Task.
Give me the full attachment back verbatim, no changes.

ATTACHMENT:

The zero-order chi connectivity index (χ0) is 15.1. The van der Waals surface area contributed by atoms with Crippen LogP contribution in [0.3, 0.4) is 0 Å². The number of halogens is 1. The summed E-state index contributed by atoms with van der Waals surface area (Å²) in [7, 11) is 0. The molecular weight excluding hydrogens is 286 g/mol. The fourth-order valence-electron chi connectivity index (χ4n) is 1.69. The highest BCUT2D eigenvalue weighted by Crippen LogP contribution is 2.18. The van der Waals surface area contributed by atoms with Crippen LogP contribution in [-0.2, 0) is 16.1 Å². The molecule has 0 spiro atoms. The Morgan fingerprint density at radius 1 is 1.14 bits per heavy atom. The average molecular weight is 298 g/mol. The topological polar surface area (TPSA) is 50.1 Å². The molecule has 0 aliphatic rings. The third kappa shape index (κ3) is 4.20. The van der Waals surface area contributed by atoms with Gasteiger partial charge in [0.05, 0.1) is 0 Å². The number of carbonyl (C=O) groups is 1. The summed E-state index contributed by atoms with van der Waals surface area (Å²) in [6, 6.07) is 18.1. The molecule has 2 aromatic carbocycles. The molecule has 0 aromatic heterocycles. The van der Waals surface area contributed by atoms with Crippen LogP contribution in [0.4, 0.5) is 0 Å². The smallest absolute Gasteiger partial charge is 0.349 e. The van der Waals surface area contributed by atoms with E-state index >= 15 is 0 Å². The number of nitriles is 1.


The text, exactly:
The zero-order chi connectivity index (χ0) is 15.1. The van der Waals surface area contributed by atoms with Crippen LogP contribution in [0.3, 0.4) is 0 Å². The number of halogens is 1. The summed E-state index contributed by atoms with van der Waals surface area (Å²) in [7, 11) is 0. The molecular weight excluding hydrogens is 286 g/mol. The fourth-order valence-electron chi connectivity index (χ4n) is 1.69. The highest BCUT2D eigenvalue weighted by Crippen LogP contribution is 2.18. The van der Waals surface area contributed by atoms with Crippen LogP contribution in [-0.2, 0) is 16.1 Å². The molecule has 0 spiro atoms. The Morgan fingerprint density at radius 1 is 1.14 bits per heavy atom. The average molecular weight is 298 g/mol. The topological polar surface area (TPSA) is 50.1 Å². The molecule has 0 aliphatic rings. The third kappa shape index (κ3) is 4.20. The van der Waals surface area contributed by atoms with Gasteiger partial charge in [0.05, 0.1) is 0 Å². The number of carbonyl (C=O) groups is 1. The summed E-state index contributed by atoms with van der Waals surface area (Å²) in [6, 6.07) is 18.1. The molecule has 2 aromatic carbocycles. The molecule has 0 aromatic heterocycles. The van der Waals surface area contributed by atoms with Crippen LogP contribution in [0.4, 0.5) is 0 Å². The smallest absolute Gasteiger partial charge is 0.349 e. The van der Waals surface area contributed by atoms with E-state index >= 15 is 0 Å². The number of nitriles is 1.